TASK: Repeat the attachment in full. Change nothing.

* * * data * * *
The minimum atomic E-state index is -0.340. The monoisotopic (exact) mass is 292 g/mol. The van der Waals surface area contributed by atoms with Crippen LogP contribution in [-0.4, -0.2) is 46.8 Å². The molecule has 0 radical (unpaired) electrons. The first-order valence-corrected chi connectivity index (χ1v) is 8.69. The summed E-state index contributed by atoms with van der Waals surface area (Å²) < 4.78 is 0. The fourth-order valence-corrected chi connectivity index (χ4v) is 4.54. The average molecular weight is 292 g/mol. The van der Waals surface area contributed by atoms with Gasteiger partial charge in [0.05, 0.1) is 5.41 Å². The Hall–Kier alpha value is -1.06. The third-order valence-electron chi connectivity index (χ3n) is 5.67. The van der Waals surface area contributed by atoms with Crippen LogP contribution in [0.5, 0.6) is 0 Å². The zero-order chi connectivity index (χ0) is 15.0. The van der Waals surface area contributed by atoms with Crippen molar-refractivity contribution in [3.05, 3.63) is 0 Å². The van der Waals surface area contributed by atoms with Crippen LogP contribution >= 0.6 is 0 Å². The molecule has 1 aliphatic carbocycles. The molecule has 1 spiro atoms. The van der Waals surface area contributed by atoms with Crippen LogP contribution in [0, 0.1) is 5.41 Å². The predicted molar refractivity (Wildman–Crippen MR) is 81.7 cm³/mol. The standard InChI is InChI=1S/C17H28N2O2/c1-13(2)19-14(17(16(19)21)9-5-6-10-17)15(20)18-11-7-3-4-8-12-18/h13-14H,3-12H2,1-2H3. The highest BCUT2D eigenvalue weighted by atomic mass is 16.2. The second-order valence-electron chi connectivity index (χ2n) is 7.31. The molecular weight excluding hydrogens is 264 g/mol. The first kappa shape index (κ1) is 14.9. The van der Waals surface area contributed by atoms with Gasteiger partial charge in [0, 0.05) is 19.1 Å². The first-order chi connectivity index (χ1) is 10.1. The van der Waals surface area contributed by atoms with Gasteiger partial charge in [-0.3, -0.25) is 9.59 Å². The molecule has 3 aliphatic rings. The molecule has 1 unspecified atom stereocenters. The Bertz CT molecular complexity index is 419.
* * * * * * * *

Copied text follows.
The minimum atomic E-state index is -0.340. The monoisotopic (exact) mass is 292 g/mol. The van der Waals surface area contributed by atoms with Crippen LogP contribution in [-0.4, -0.2) is 46.8 Å². The molecule has 0 radical (unpaired) electrons. The first-order valence-corrected chi connectivity index (χ1v) is 8.69. The summed E-state index contributed by atoms with van der Waals surface area (Å²) < 4.78 is 0. The fourth-order valence-corrected chi connectivity index (χ4v) is 4.54. The average molecular weight is 292 g/mol. The van der Waals surface area contributed by atoms with Gasteiger partial charge in [0.05, 0.1) is 5.41 Å². The Hall–Kier alpha value is -1.06. The third-order valence-electron chi connectivity index (χ3n) is 5.67. The van der Waals surface area contributed by atoms with Crippen LogP contribution in [0.5, 0.6) is 0 Å². The zero-order chi connectivity index (χ0) is 15.0. The van der Waals surface area contributed by atoms with Crippen molar-refractivity contribution in [3.05, 3.63) is 0 Å². The van der Waals surface area contributed by atoms with Crippen LogP contribution >= 0.6 is 0 Å². The molecule has 1 aliphatic carbocycles. The molecule has 1 spiro atoms. The van der Waals surface area contributed by atoms with Crippen LogP contribution in [0, 0.1) is 5.41 Å². The predicted molar refractivity (Wildman–Crippen MR) is 81.7 cm³/mol. The standard InChI is InChI=1S/C17H28N2O2/c1-13(2)19-14(17(16(19)21)9-5-6-10-17)15(20)18-11-7-3-4-8-12-18/h13-14H,3-12H2,1-2H3. The highest BCUT2D eigenvalue weighted by atomic mass is 16.2. The second-order valence-electron chi connectivity index (χ2n) is 7.31. The molecular weight excluding hydrogens is 264 g/mol. The first kappa shape index (κ1) is 14.9. The van der Waals surface area contributed by atoms with Gasteiger partial charge in [0, 0.05) is 19.1 Å². The first-order chi connectivity index (χ1) is 10.1. The van der Waals surface area contributed by atoms with Gasteiger partial charge in [-0.3, -0.25) is 9.59 Å². The molecule has 3 aliphatic rings. The molecule has 1 unspecified atom stereocenters. The Bertz CT molecular complexity index is 419.